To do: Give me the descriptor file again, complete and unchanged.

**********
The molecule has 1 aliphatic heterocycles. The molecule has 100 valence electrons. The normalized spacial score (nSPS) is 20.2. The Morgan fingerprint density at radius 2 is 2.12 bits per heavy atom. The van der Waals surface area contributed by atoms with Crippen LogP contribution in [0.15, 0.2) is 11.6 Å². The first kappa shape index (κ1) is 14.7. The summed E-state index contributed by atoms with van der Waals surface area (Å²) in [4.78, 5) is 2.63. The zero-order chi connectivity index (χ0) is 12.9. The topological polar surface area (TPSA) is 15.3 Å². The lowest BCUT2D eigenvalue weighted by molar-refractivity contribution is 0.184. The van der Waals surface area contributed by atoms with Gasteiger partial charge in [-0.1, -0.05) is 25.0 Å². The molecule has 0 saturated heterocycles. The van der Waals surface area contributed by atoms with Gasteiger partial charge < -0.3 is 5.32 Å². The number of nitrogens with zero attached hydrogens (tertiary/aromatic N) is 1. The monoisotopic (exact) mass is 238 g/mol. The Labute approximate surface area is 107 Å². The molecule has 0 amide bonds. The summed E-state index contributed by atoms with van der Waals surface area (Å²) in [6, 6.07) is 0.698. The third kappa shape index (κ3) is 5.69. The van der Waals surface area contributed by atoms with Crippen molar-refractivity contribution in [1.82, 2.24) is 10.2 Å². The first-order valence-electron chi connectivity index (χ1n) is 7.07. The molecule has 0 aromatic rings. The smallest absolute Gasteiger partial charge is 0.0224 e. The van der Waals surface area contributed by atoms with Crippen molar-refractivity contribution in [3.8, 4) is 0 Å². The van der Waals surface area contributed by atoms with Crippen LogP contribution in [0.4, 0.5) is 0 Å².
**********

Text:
The molecule has 1 aliphatic heterocycles. The molecule has 100 valence electrons. The normalized spacial score (nSPS) is 20.2. The Morgan fingerprint density at radius 2 is 2.12 bits per heavy atom. The van der Waals surface area contributed by atoms with Crippen LogP contribution in [0.15, 0.2) is 11.6 Å². The first kappa shape index (κ1) is 14.7. The summed E-state index contributed by atoms with van der Waals surface area (Å²) in [4.78, 5) is 2.63. The zero-order chi connectivity index (χ0) is 12.9. The topological polar surface area (TPSA) is 15.3 Å². The lowest BCUT2D eigenvalue weighted by molar-refractivity contribution is 0.184. The van der Waals surface area contributed by atoms with Gasteiger partial charge in [-0.1, -0.05) is 25.0 Å². The molecule has 0 saturated heterocycles. The van der Waals surface area contributed by atoms with Gasteiger partial charge < -0.3 is 5.32 Å². The number of nitrogens with zero attached hydrogens (tertiary/aromatic N) is 1. The monoisotopic (exact) mass is 238 g/mol. The Labute approximate surface area is 107 Å². The molecule has 0 amide bonds. The summed E-state index contributed by atoms with van der Waals surface area (Å²) in [6, 6.07) is 0.698. The third kappa shape index (κ3) is 5.69. The van der Waals surface area contributed by atoms with Crippen molar-refractivity contribution in [1.82, 2.24) is 10.2 Å². The first-order valence-electron chi connectivity index (χ1n) is 7.07. The molecule has 0 aromatic rings. The smallest absolute Gasteiger partial charge is 0.0224 e. The van der Waals surface area contributed by atoms with Crippen molar-refractivity contribution in [3.8, 4) is 0 Å². The van der Waals surface area contributed by atoms with Crippen LogP contribution in [0.4, 0.5) is 0 Å².